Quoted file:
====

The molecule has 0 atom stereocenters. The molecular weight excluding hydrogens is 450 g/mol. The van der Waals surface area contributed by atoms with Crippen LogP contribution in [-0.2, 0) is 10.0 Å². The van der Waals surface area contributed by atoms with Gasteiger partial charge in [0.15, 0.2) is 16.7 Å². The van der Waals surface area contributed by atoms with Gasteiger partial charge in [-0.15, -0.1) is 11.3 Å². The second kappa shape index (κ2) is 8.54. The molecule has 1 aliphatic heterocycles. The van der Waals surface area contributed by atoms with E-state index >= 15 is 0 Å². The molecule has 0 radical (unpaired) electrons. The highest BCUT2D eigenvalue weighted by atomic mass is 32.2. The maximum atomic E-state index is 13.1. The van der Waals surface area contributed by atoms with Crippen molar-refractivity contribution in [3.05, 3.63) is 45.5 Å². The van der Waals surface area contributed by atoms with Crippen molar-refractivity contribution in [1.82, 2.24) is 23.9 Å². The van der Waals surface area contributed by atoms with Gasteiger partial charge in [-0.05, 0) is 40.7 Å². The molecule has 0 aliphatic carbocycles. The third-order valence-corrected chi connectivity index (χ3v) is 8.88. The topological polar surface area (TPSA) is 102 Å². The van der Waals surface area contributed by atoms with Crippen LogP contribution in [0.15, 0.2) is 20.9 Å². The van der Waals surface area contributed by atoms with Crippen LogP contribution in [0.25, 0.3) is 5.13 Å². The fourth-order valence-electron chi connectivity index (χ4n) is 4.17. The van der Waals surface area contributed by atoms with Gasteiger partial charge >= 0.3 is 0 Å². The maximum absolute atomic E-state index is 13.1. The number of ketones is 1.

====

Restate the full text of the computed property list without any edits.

The molecule has 0 atom stereocenters. The molecular weight excluding hydrogens is 450 g/mol. The van der Waals surface area contributed by atoms with Crippen LogP contribution in [-0.2, 0) is 10.0 Å². The van der Waals surface area contributed by atoms with Gasteiger partial charge in [0.15, 0.2) is 16.7 Å². The van der Waals surface area contributed by atoms with Gasteiger partial charge in [-0.15, -0.1) is 11.3 Å². The second kappa shape index (κ2) is 8.54. The molecule has 1 aliphatic heterocycles. The van der Waals surface area contributed by atoms with E-state index >= 15 is 0 Å². The molecule has 0 radical (unpaired) electrons. The highest BCUT2D eigenvalue weighted by atomic mass is 32.2. The maximum atomic E-state index is 13.1. The van der Waals surface area contributed by atoms with Crippen molar-refractivity contribution in [3.05, 3.63) is 45.5 Å². The van der Waals surface area contributed by atoms with Crippen molar-refractivity contribution in [1.82, 2.24) is 23.9 Å². The van der Waals surface area contributed by atoms with Gasteiger partial charge in [-0.05, 0) is 40.7 Å². The molecule has 0 aliphatic carbocycles. The third-order valence-corrected chi connectivity index (χ3v) is 8.88. The topological polar surface area (TPSA) is 102 Å². The van der Waals surface area contributed by atoms with Crippen LogP contribution in [0.15, 0.2) is 20.9 Å². The van der Waals surface area contributed by atoms with Crippen LogP contribution in [0.25, 0.3) is 5.13 Å². The fourth-order valence-electron chi connectivity index (χ4n) is 4.17. The van der Waals surface area contributed by atoms with Gasteiger partial charge >= 0.3 is 0 Å². The maximum absolute atomic E-state index is 13.1. The number of ketones is 1.